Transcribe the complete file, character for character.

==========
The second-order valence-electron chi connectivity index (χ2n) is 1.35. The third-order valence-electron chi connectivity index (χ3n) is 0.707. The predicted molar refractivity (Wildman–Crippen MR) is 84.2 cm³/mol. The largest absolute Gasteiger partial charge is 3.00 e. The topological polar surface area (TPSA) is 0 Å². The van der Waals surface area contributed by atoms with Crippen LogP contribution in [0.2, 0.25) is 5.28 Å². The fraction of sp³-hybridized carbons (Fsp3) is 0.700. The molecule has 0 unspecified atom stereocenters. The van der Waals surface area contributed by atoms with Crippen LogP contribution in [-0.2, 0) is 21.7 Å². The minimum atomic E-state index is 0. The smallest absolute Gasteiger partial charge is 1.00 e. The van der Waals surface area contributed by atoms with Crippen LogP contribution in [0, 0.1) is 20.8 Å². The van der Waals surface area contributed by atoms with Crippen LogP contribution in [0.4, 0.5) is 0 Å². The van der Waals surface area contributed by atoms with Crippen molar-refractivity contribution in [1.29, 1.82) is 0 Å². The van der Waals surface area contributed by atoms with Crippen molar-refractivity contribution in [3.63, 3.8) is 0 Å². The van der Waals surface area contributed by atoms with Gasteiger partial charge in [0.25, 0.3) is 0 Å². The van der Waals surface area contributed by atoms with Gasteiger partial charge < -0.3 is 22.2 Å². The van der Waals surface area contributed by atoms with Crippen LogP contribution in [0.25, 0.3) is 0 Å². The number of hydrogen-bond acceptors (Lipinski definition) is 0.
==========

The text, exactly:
The second-order valence-electron chi connectivity index (χ2n) is 1.35. The third-order valence-electron chi connectivity index (χ3n) is 0.707. The predicted molar refractivity (Wildman–Crippen MR) is 84.2 cm³/mol. The largest absolute Gasteiger partial charge is 3.00 e. The topological polar surface area (TPSA) is 0 Å². The van der Waals surface area contributed by atoms with Crippen LogP contribution in [0.2, 0.25) is 5.28 Å². The fraction of sp³-hybridized carbons (Fsp3) is 0.700. The molecule has 0 unspecified atom stereocenters. The van der Waals surface area contributed by atoms with Crippen LogP contribution in [-0.2, 0) is 21.7 Å². The minimum atomic E-state index is 0. The smallest absolute Gasteiger partial charge is 1.00 e. The van der Waals surface area contributed by atoms with Crippen LogP contribution in [0, 0.1) is 20.8 Å². The van der Waals surface area contributed by atoms with Crippen LogP contribution in [0.4, 0.5) is 0 Å². The van der Waals surface area contributed by atoms with Crippen molar-refractivity contribution in [1.29, 1.82) is 0 Å². The van der Waals surface area contributed by atoms with Crippen molar-refractivity contribution in [3.63, 3.8) is 0 Å². The van der Waals surface area contributed by atoms with Gasteiger partial charge in [0.25, 0.3) is 0 Å². The van der Waals surface area contributed by atoms with Gasteiger partial charge < -0.3 is 22.2 Å². The van der Waals surface area contributed by atoms with Crippen LogP contribution in [0.25, 0.3) is 0 Å². The number of hydrogen-bond acceptors (Lipinski definition) is 0.